This organization, launched last November by San Francisco attorney Rita Bosworth, has been one of the hardest-working and most successful of the new groups to spring up since Trump’s victory. Bosworth and her colleagues have residents in safely blue districts work to flip red ones nearest to them. Working primarily on the local level, their efforts have paid off massively – in last week’s special elections, 14 out of 15 Sister District-endorsed candidates won their local races, including Virginia’s Danica Roem, the first transgender woman ever elected to state office. And Virginia candidate Shelly Simonds is currently within ten votes of her Republican opponent in a recount.
Founded by Kat Calvin, Spread the Vote’s mission is to help people get voter IDs so they can get to the polls on Election Day. 31 states now require one to vote, and over 21 million Americans don’t possess an ID. There are links on the site to find your nearest DMV and to volunteer to help some of the ten million eligible voters who live within ten miles of a DMV go there to get one.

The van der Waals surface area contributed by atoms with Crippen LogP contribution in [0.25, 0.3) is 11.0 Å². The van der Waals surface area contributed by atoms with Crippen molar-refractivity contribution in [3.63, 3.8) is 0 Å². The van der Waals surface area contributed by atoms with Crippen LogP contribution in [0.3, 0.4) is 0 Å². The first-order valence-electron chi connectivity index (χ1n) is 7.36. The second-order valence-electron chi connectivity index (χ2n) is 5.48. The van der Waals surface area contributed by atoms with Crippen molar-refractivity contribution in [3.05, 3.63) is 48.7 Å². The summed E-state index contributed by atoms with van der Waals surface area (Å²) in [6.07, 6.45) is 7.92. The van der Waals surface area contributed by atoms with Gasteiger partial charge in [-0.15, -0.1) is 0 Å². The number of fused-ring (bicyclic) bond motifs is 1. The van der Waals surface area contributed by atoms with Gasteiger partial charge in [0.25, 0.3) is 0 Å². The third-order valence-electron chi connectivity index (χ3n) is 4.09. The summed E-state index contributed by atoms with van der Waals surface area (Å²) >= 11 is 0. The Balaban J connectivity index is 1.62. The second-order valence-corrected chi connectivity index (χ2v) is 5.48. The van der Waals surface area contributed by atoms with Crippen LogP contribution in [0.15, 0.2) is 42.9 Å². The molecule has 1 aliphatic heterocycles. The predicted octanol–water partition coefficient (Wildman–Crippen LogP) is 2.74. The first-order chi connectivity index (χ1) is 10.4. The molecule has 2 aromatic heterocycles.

Want to take back the House next year? Work with SwingLeft, which has identified 65 districts where Hillary either beat Trump or the Republican representative won by less than 15% of the vote. If we win 65% of these districts, we can regain control of Congress. If you want to know where your nearest swing district is, just go to the site and type in your ZIP code.
There’s plenty more groups that you can donate to and/or volunteer with as well, and if you go to any of the websites I’ve linked to above, they’ll direct you to their sister organizations. I hope you’ll consider supporting them in the next fifty-one weeks leading up to the 2018 midterms and beyond. We may have had a great victory last week, but we can’t afford to coast on it. We have to roll up our sleeves and get back to work to repair the broken system that enables this crooked presidency.
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Jeremy Fassler is a writer and journalist living in Brooklyn, New York.